Educational Philosophies Videoconference

I recently took part in a videoconference concerning different educational philosophies including essentialism, perennialism, progressivism, social reconstruction, and existentialist education.  I came into the discussion with a few questions, but one burning question: How can educators tasked with teaching a state-mandated curriculum subvert the traditional, essentialist nature of most public schools using progressive methods while still teaching to state standards?    This question first led us to outline the differences in traditional vs. progressive education, and we identified their main differences: traditional education is teacher-centered, whereas progressive is student-centered. Students primarily learn through passive means such as lectures or books (though sometimes Socratic method) in traditional education, but in progressive education, students are active learners who learn by doing.   In a traditional education, the end product of learning is a predetermined truth or set of objectives, while in progressive education, the end product of learning is not clearly defined, and not the most important part of education.  The process of learning itself is the point of a progressive education.  After delineating these differences, it became clear that even though the students in most public schools today have little to no say in the curriculum, they can still be given power over the methods of learning, the structure of the classroom, and can take part in their own evaluations as well.

Another issue that intrigued me prior to the videoconference was the existentialist philosophy of education.  We touched upon how feasible an existentialist education would be for most students and how some students may abuse and misuse the power they have been given if put in the situation of freely directing their own learning with little or no limitations or structure.  Dr. Dan Krutka made the point that students who have been conditioned to learn in a teacher-driven classroom may have a very difficult time adjusting to the amount of power afforded them by an existentialist learning situation.  It seems that this rare form of education is most effective when started while the students are very young or when used as a component of a more structured learning environment.

I think studying and knowing the different educational philosophies is not only really interesting, but very important.  As educators, we need our own educational philosophies to guide us in what we do, how we do it, and why.  Being familiar with these general philosophies gives us a foundation on which to build our own.




One thought on “Educational Philosophies Videoconference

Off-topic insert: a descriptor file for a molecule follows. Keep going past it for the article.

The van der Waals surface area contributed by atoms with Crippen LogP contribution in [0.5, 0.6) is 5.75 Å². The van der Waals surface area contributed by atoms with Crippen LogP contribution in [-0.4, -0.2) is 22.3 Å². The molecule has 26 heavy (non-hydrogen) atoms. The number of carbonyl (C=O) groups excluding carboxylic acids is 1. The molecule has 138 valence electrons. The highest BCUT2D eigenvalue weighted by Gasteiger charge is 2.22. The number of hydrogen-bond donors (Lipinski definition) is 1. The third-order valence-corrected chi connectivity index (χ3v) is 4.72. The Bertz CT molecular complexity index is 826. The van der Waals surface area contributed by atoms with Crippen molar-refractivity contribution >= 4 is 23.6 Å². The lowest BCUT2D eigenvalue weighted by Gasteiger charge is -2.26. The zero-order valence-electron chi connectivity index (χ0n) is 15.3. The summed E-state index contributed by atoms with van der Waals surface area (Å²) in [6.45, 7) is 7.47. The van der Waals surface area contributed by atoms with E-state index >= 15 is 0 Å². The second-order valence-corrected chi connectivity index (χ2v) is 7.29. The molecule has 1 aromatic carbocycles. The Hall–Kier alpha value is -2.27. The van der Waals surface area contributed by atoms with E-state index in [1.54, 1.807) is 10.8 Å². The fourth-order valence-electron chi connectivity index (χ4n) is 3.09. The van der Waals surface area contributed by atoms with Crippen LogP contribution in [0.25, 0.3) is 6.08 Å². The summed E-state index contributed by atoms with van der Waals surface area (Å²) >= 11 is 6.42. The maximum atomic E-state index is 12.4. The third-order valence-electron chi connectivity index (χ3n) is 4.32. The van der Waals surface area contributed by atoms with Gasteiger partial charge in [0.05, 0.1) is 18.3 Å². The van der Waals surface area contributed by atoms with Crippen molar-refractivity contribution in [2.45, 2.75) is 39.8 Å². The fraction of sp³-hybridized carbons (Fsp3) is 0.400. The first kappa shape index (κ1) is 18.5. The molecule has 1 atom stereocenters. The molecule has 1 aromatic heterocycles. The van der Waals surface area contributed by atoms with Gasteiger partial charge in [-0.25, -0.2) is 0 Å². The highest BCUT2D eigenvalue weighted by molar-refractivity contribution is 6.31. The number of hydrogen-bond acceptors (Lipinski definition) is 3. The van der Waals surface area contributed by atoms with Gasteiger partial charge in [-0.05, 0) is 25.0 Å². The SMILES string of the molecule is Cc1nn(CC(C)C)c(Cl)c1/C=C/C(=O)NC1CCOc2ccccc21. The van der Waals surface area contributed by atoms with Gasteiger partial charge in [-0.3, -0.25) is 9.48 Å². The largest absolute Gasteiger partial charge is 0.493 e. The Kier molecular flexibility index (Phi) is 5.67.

1. Hi Dana!
    Wow, I love the main question you asked in your video conference! I have been wondering the exact same thing. I am determined to create a classroom that encourages students to take initiative, get invested in their own learning, connect the material to their own lives and learn how to better their own communities with the skills we learn together. However, the reality is that we live in Texas, and the public school system here, like most places in the United States, is run on a largely Essentialist and Perennialist model that doesn’t afford us much wiggle room regarding the curriculum. I’m really glad you asked that because the answers y’all came up with are ideas I had not fully formed for myself yet and they make me hopeful for my future as a teacher in the public school system. I think I wouldn’t be able to stay focused long enough on one particular topic to really learn it were I to try to get an education through an Existentialist model of teaching. I also wondered, as I was reading and watching videos for this module, what is done when a student wants to devote their time learning about a topic that may not give them skills they can use as an adult to get a job they can actually earn a living from? I am interested in a huge variety of topics and was as a kid as well: paleontology, marine biology, comparative religion, etc. Those are all very interesting and very intellectually stimulating topics, and any academic topic, if pursued with integrity can make a person a better citizen, but unless I decided to pursue say paleontology all the way through a doctorate program, it is unlikely knowing about dinosaurs would help me get any job which is not specialized to that topic. Of course, one need not employ the Existentialist model in order to teach in a more progressive way. I really love the idea that you touched on that progressive philosophies of education view the goal of education as learning how to learn and learning why to learn, rather than simply learning skills so they can be checked off of a list and forgotten sooner rather than later.


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